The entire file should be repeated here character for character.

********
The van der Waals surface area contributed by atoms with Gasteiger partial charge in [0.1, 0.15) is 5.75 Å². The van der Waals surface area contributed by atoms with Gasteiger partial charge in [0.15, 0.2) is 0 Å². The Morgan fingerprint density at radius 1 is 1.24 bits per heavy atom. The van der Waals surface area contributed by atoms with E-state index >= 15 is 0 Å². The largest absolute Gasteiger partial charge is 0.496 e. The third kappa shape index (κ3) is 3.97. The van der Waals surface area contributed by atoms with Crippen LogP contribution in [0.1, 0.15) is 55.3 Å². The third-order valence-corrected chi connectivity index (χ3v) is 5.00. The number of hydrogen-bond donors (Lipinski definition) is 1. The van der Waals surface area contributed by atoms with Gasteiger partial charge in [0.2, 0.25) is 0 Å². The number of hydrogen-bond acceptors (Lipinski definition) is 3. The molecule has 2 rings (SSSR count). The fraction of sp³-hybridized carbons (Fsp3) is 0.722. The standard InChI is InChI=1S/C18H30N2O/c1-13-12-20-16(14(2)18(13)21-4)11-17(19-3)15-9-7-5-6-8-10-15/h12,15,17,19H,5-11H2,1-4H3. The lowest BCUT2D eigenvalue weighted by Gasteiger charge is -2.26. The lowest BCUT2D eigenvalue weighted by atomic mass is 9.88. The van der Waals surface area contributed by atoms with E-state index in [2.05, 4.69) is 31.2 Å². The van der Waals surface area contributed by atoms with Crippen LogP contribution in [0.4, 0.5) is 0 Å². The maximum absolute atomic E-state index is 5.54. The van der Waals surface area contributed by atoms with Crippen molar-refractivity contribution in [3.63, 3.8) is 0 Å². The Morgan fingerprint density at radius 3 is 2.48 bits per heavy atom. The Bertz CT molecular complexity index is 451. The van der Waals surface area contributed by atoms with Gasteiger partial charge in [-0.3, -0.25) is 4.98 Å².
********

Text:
The van der Waals surface area contributed by atoms with Gasteiger partial charge in [0.1, 0.15) is 5.75 Å². The van der Waals surface area contributed by atoms with Gasteiger partial charge in [0.15, 0.2) is 0 Å². The Morgan fingerprint density at radius 1 is 1.24 bits per heavy atom. The van der Waals surface area contributed by atoms with E-state index >= 15 is 0 Å². The largest absolute Gasteiger partial charge is 0.496 e. The third kappa shape index (κ3) is 3.97. The van der Waals surface area contributed by atoms with Crippen LogP contribution in [0.1, 0.15) is 55.3 Å². The third-order valence-corrected chi connectivity index (χ3v) is 5.00. The number of hydrogen-bond donors (Lipinski definition) is 1. The van der Waals surface area contributed by atoms with Gasteiger partial charge in [0.2, 0.25) is 0 Å². The number of hydrogen-bond acceptors (Lipinski definition) is 3. The molecule has 2 rings (SSSR count). The fraction of sp³-hybridized carbons (Fsp3) is 0.722. The standard InChI is InChI=1S/C18H30N2O/c1-13-12-20-16(14(2)18(13)21-4)11-17(19-3)15-9-7-5-6-8-10-15/h12,15,17,19H,5-11H2,1-4H3. The lowest BCUT2D eigenvalue weighted by Gasteiger charge is -2.26. The lowest BCUT2D eigenvalue weighted by atomic mass is 9.88. The van der Waals surface area contributed by atoms with E-state index in [2.05, 4.69) is 31.2 Å². The van der Waals surface area contributed by atoms with Crippen LogP contribution in [0.4, 0.5) is 0 Å². The maximum absolute atomic E-state index is 5.54. The van der Waals surface area contributed by atoms with Crippen molar-refractivity contribution in [3.63, 3.8) is 0 Å². The Morgan fingerprint density at radius 3 is 2.48 bits per heavy atom. The Bertz CT molecular complexity index is 451. The van der Waals surface area contributed by atoms with Gasteiger partial charge in [-0.3, -0.25) is 4.98 Å².